• It is our intention for these booklets to be utilized by faculty and students to identify opportunities to create new connections and expand a sense of inclusion among PhD students as students connect with more faculty around their skill-building, mentoring and networking needs. 

#3 Equip our students, staff, faculty, alumni, and social work community partners to be social justice leaders who can address diversity, equity, and inclusion in their lives and careers. 

Objective(s): Center a DE&I lens in all professional development offerings to increase student preparation to be social justice leaders who can address DE&I in their lives and careers. 

Current & Future Action Steps/Timeframes: 

  • Support student participation in a wide range of professional development activities centered on DE&I as well as invite workshop presenters who bring a DE&I lens to their work.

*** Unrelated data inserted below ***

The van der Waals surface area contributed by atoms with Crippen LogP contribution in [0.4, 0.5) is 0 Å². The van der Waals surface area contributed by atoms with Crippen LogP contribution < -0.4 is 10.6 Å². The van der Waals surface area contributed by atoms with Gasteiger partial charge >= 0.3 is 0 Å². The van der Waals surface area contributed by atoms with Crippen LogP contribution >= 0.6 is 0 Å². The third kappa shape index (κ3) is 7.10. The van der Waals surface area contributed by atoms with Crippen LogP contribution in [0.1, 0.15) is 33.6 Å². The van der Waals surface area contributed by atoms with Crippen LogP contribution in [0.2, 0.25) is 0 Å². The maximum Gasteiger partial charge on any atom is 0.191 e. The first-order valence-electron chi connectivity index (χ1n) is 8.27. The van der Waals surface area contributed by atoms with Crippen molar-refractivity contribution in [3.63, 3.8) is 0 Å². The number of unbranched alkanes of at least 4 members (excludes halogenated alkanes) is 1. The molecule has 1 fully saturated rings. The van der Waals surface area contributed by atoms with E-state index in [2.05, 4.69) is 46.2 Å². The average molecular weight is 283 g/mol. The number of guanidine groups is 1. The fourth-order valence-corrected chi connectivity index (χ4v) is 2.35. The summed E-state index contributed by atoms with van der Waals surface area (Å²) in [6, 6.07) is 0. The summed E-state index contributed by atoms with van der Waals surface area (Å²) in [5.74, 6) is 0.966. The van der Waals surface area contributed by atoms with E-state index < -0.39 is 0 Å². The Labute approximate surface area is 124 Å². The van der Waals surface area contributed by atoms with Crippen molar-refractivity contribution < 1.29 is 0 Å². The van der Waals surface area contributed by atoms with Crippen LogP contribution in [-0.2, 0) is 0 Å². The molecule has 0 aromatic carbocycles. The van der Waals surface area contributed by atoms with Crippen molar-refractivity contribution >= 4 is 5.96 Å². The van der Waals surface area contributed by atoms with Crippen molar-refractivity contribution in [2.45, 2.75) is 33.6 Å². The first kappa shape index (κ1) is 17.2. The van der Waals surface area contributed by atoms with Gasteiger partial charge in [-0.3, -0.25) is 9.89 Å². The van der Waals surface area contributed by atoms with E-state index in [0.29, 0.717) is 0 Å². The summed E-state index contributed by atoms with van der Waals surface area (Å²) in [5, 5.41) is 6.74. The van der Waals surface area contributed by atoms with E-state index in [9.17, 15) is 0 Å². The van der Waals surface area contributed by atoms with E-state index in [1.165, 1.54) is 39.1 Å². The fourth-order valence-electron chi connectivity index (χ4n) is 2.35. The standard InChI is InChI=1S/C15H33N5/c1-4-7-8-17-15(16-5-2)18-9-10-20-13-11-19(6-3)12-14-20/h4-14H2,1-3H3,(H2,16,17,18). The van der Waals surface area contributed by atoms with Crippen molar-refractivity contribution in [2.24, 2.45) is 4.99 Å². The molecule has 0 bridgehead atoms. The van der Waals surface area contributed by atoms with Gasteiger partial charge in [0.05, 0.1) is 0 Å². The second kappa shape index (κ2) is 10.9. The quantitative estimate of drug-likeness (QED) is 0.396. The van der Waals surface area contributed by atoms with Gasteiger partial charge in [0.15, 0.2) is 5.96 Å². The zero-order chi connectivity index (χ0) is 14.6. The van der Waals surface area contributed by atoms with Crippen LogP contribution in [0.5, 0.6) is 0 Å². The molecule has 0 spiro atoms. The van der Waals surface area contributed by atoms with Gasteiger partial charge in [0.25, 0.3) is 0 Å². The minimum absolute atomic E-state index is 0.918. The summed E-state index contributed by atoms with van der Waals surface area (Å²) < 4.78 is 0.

• Throughout the 2021-22 academic year, the PhD program will support student participation in professional development activities including the SWCARES series on Dismantling Racism in Social Work, the Critical Race Scholars in Social Work Annual Convening, and the #SWEduActs monthly drop in-group for social work educators working to address racism and intersecting oppressions in social work education. 
  • Invite professional development workshops for PhD students from presenters including Dr. Torsheika Maddox, Director of the Office of Strategic Diversity Planning and Research in Spring 2022 on Building Confidence for Networking.